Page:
MBA School Rankings BY REGION (Tier One) WESTERN EUROPE Ashridge Aston Business School Audencia Nantes School of Management University of Bangor City University: Cass Cranfield University University of Durham EADA EDHEC EGP-University of Porto Business School ENPC School of International Management
Those schools, which have been identified for inclusion into the tables below, are considered by the CEO Review Panel (CRP) to be of tier-one status. Typically, these schools demonstrate a high level of innovation and thought leadership; class sizes tend to be moderate, senior faculty are used and the make up of students is diverse.
Erasmus University: RSM ESADE HEC Lausanne HEC Paris Henley Business School IMD INSEAD International University of Monaco ISCTE ISEG Lemniscaat School of Management London Business School Lorange Institute of Business Zurich Nordakademie Nottingham University Business School Oxford University: Saïd Pforzheim University Reims Management School Strathclyde University Business School University College Dublin: Smurfit University of Bath University of Edinburgh University of Cambridge: Judge University of Derby University of Warwick University of Wolverhampton University of Zurich Vlerick Leuven Business School Westminster Business School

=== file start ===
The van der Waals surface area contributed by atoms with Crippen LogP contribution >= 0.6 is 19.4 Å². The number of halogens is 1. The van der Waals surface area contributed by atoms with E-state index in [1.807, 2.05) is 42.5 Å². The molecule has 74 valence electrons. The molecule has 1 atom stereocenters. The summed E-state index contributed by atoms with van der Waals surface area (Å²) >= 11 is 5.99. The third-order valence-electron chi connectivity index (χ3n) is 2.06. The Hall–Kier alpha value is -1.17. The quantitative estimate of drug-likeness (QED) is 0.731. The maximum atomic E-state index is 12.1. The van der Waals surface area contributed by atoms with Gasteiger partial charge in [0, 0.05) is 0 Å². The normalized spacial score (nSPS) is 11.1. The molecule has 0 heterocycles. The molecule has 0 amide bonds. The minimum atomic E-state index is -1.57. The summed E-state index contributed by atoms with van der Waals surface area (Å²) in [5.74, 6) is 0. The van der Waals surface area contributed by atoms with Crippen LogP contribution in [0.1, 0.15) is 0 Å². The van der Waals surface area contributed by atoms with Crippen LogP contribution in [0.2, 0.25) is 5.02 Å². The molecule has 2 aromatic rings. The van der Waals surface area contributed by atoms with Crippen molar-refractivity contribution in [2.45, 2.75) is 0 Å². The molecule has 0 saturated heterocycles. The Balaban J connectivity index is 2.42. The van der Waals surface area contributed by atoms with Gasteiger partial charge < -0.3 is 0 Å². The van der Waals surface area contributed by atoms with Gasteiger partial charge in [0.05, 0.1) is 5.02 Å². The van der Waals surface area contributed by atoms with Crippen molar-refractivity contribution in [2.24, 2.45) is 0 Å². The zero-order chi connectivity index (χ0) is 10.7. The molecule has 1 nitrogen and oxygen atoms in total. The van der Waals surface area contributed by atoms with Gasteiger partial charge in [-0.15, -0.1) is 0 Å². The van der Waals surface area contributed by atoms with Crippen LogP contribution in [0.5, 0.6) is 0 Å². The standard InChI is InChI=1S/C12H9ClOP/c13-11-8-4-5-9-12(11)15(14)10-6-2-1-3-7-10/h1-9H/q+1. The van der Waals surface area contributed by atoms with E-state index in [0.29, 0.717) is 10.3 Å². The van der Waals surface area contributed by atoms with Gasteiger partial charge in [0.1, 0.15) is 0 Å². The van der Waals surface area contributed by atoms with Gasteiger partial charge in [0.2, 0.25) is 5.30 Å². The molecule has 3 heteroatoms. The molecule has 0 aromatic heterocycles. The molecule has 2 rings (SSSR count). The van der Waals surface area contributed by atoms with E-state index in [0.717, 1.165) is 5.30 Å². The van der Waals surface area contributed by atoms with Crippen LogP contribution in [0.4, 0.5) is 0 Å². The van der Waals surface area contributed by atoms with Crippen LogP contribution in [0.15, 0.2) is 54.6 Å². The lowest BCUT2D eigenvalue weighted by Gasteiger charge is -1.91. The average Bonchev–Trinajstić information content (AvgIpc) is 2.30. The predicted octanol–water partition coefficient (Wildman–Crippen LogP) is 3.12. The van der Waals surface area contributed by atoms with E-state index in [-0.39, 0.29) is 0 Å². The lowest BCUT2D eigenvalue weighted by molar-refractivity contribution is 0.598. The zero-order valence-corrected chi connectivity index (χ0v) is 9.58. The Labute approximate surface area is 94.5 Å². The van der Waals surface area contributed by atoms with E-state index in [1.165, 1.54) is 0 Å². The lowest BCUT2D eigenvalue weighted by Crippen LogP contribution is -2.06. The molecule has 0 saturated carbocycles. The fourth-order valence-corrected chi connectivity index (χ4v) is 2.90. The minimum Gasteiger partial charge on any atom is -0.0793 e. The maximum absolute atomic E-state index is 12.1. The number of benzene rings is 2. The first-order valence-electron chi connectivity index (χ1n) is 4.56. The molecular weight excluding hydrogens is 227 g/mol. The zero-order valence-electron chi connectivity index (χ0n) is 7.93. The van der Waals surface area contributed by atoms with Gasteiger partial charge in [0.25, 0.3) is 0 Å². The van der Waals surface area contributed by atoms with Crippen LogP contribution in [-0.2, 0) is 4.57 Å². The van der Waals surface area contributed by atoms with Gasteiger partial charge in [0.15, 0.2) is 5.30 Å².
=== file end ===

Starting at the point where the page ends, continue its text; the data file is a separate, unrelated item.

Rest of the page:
NORTHERN EUROPE Aalto University of Economics BI Norwegian School of Management Copenhagen Business School Hanken School of Economics Oulu Business School Stockholm School of Economics University of Gothenburg
2012 Global MBA Rankings SOUTHERN EUROPE SDA Bocconi University American College Skopje University of Bologna: Alma University of Pisa